From there we moved on to the bench press, with Dave giving a relatively short, maybe 15-minute breakdown of the performance and leaving the rest up to the coaches who were handling each station.  I think everybody was pretty gassed out from a few hours of squatting and we wrapped things up in about 30-40 minutes.

Last in the technical part of the seminar was the deadlift.  Again, Dave did some quick review and left the coaches to make the bigger corrections.  Although, I did hear Dave give one of the most logical, yet interesting, ways to get males to set up right for the sumo deadlift, which was, simply, “try to drop your nuts onto the bar.”  The best part was seeing all of the metaphorical light bulbs going off over a good twenty heads after he said it.

Since we were running late from a long squatting session, lunch was already there, so Dave told us to alternate between lifting and eating.  Again, we broke out into groups, and Todd Brock was the coach working my station.  Having helped coach my squat with Dave at the beginning of the seminar, he took one look at my deadlift and said, “well, at least we know you’re good for something!”  Which is good, because the deadlift is the one lift I feel pretty comfortable with so it was nice to have a little affirmation.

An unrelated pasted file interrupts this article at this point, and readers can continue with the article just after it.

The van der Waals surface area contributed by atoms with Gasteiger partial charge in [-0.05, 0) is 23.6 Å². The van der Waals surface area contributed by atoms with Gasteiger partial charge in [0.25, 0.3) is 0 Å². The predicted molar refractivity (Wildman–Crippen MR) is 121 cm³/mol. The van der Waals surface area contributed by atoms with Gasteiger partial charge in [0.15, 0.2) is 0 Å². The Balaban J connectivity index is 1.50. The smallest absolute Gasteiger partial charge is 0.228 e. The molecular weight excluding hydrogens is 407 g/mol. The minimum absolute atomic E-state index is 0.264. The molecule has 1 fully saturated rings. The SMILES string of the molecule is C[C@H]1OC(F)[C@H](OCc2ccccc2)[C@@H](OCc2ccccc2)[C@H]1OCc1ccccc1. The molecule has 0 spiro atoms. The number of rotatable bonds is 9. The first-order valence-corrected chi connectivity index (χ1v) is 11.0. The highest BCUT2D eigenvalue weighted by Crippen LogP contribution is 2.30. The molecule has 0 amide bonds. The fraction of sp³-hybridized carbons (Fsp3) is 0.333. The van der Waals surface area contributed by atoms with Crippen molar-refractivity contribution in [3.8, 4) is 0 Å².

After we wrapped up the last of the technical part of the seminar, we moved into program design.  While a lot was covered, I think one of the best takeaways for the day was the concept of making sure your programs fulfill 3 requirements – 1. Is it sufficient?, 2. Is it necessary?, and 3. Is it safe?  The idea is that if you have to answer no to any of those things, the program is flawed.  An example given was somebody who makes 3 attempts at a max weight and misses every one – were those last 2 attempts really necessary for the program to work, or was it just motivated by ego?

Finally, maybe about 40% of the group stuck around for the business discussion, where Dave shared the timeline of Elite Fitness Systems and covered a lot of the mistakes that he made in developing and growing the company.  The thing that really impresses me is that Dave is so incredibly open about where he’s gone wrong and doesn’t sugarcoat anything.  I posed a question during the Q&A about a problem I had been having with one of my coaches not catching on fast enough, and after some back and forth he pretty much said (I can’t recall the exact wording) “you’re the one who’s fucking up by not making it clear enough what you want.”  I know some people wouldn’t be as straight-up in their response, and I appreciated the no-BS answer.

I can absolutely guarantee that if Dave ever holds another one of these seminars, I will be going again and taking my entire staff.  Those of us who got to attend this year are definitely a lucky bunch.  Thanks again to Dave, Todd Brock, Jason Pegg, Ted Toalston,  Steve Diel, and everybody from EFS who helped out.  With any luck I hope to see you all next time!